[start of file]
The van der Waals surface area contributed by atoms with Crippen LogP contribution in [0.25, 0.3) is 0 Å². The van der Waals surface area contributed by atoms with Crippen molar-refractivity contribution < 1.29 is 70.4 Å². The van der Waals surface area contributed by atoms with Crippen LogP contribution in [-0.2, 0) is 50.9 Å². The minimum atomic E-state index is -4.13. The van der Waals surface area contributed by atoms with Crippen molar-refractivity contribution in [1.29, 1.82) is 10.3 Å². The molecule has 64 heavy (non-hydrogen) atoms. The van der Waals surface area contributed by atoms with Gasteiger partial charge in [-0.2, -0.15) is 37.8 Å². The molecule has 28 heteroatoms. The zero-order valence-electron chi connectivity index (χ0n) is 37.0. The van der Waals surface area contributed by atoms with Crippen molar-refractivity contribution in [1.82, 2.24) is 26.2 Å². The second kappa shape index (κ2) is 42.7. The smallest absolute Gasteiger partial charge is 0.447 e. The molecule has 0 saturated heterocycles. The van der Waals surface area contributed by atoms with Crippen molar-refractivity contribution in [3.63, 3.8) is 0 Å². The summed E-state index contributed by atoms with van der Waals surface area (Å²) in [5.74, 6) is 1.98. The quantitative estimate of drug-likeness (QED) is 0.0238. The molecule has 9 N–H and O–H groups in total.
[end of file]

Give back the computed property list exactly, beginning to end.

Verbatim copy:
The van der Waals surface area contributed by atoms with Crippen LogP contribution in [0.25, 0.3) is 0 Å². The van der Waals surface area contributed by atoms with Crippen molar-refractivity contribution < 1.29 is 70.4 Å². The van der Waals surface area contributed by atoms with Crippen LogP contribution in [-0.2, 0) is 50.9 Å². The minimum atomic E-state index is -4.13. The van der Waals surface area contributed by atoms with Crippen molar-refractivity contribution in [1.29, 1.82) is 10.3 Å². The molecule has 64 heavy (non-hydrogen) atoms. The van der Waals surface area contributed by atoms with Gasteiger partial charge in [-0.2, -0.15) is 37.8 Å². The molecule has 28 heteroatoms. The zero-order valence-electron chi connectivity index (χ0n) is 37.0. The van der Waals surface area contributed by atoms with Crippen molar-refractivity contribution in [1.82, 2.24) is 26.2 Å². The second kappa shape index (κ2) is 42.7. The smallest absolute Gasteiger partial charge is 0.447 e. The molecule has 0 saturated heterocycles. The van der Waals surface area contributed by atoms with Crippen molar-refractivity contribution in [3.63, 3.8) is 0 Å². The summed E-state index contributed by atoms with van der Waals surface area (Å²) in [5.74, 6) is 1.98. The quantitative estimate of drug-likeness (QED) is 0.0238. The molecule has 9 N–H and O–H groups in total.